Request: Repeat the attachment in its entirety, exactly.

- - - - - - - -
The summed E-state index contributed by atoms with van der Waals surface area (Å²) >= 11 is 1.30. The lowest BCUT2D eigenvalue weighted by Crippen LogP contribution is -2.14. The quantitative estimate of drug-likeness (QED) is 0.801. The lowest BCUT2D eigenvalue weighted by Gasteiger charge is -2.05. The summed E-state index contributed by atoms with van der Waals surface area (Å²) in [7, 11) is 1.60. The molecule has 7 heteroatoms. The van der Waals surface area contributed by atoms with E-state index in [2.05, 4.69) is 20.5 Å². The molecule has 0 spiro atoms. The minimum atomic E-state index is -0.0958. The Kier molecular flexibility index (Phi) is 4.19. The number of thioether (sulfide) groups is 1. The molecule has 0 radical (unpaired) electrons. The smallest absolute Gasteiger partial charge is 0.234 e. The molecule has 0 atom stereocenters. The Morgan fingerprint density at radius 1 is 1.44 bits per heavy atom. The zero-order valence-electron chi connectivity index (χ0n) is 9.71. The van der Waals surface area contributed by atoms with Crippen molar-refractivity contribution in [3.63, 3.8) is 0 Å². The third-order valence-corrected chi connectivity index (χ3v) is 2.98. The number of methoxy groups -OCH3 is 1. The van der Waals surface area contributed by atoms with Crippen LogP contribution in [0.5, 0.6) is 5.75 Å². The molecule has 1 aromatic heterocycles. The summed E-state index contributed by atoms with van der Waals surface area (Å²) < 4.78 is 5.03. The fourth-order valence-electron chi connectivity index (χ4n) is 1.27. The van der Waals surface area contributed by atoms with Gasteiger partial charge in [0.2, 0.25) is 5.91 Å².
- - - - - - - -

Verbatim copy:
The summed E-state index contributed by atoms with van der Waals surface area (Å²) >= 11 is 1.30. The lowest BCUT2D eigenvalue weighted by Crippen LogP contribution is -2.14. The quantitative estimate of drug-likeness (QED) is 0.801. The lowest BCUT2D eigenvalue weighted by Gasteiger charge is -2.05. The summed E-state index contributed by atoms with van der Waals surface area (Å²) in [7, 11) is 1.60. The molecule has 7 heteroatoms. The van der Waals surface area contributed by atoms with E-state index in [2.05, 4.69) is 20.5 Å². The molecule has 0 spiro atoms. The minimum atomic E-state index is -0.0958. The Kier molecular flexibility index (Phi) is 4.19. The number of thioether (sulfide) groups is 1. The molecule has 0 radical (unpaired) electrons. The smallest absolute Gasteiger partial charge is 0.234 e. The molecule has 0 atom stereocenters. The Morgan fingerprint density at radius 1 is 1.44 bits per heavy atom. The zero-order valence-electron chi connectivity index (χ0n) is 9.71. The van der Waals surface area contributed by atoms with Crippen molar-refractivity contribution in [3.63, 3.8) is 0 Å². The third-order valence-corrected chi connectivity index (χ3v) is 2.98. The number of methoxy groups -OCH3 is 1. The van der Waals surface area contributed by atoms with Crippen LogP contribution in [0.5, 0.6) is 5.75 Å². The molecule has 1 aromatic heterocycles. The summed E-state index contributed by atoms with van der Waals surface area (Å²) < 4.78 is 5.03. The fourth-order valence-electron chi connectivity index (χ4n) is 1.27. The van der Waals surface area contributed by atoms with Gasteiger partial charge in [0.2, 0.25) is 5.91 Å².